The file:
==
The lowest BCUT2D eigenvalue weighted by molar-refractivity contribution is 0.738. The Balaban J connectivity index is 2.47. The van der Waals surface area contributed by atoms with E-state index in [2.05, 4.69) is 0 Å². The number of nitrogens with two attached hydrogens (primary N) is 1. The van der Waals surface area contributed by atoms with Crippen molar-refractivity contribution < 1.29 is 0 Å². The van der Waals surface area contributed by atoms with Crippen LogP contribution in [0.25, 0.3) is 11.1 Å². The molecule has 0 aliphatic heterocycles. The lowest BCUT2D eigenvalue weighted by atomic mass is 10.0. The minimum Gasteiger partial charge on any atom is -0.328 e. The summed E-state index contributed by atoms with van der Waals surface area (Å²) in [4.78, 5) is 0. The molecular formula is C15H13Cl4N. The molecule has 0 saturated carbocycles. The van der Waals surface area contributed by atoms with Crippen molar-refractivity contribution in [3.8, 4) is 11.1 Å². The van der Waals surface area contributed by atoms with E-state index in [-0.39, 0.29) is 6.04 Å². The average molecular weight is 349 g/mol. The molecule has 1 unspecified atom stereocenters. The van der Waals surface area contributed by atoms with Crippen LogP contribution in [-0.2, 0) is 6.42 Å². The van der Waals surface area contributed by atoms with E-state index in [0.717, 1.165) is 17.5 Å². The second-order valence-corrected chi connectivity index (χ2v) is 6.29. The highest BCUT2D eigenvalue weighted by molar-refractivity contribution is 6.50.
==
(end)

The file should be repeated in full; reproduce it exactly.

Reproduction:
The lowest BCUT2D eigenvalue weighted by molar-refractivity contribution is 0.738. The Balaban J connectivity index is 2.47. The van der Waals surface area contributed by atoms with E-state index in [2.05, 4.69) is 0 Å². The number of nitrogens with two attached hydrogens (primary N) is 1. The van der Waals surface area contributed by atoms with Crippen molar-refractivity contribution < 1.29 is 0 Å². The van der Waals surface area contributed by atoms with Crippen LogP contribution in [0.25, 0.3) is 11.1 Å². The molecule has 0 aliphatic heterocycles. The lowest BCUT2D eigenvalue weighted by atomic mass is 10.0. The minimum Gasteiger partial charge on any atom is -0.328 e. The summed E-state index contributed by atoms with van der Waals surface area (Å²) in [4.78, 5) is 0. The molecular formula is C15H13Cl4N. The molecule has 0 saturated carbocycles. The van der Waals surface area contributed by atoms with Crippen molar-refractivity contribution in [3.8, 4) is 11.1 Å². The van der Waals surface area contributed by atoms with E-state index in [-0.39, 0.29) is 6.04 Å². The average molecular weight is 349 g/mol. The molecule has 1 unspecified atom stereocenters. The van der Waals surface area contributed by atoms with Crippen LogP contribution in [-0.2, 0) is 6.42 Å². The van der Waals surface area contributed by atoms with E-state index in [0.717, 1.165) is 17.5 Å². The second-order valence-corrected chi connectivity index (χ2v) is 6.29. The highest BCUT2D eigenvalue weighted by molar-refractivity contribution is 6.50.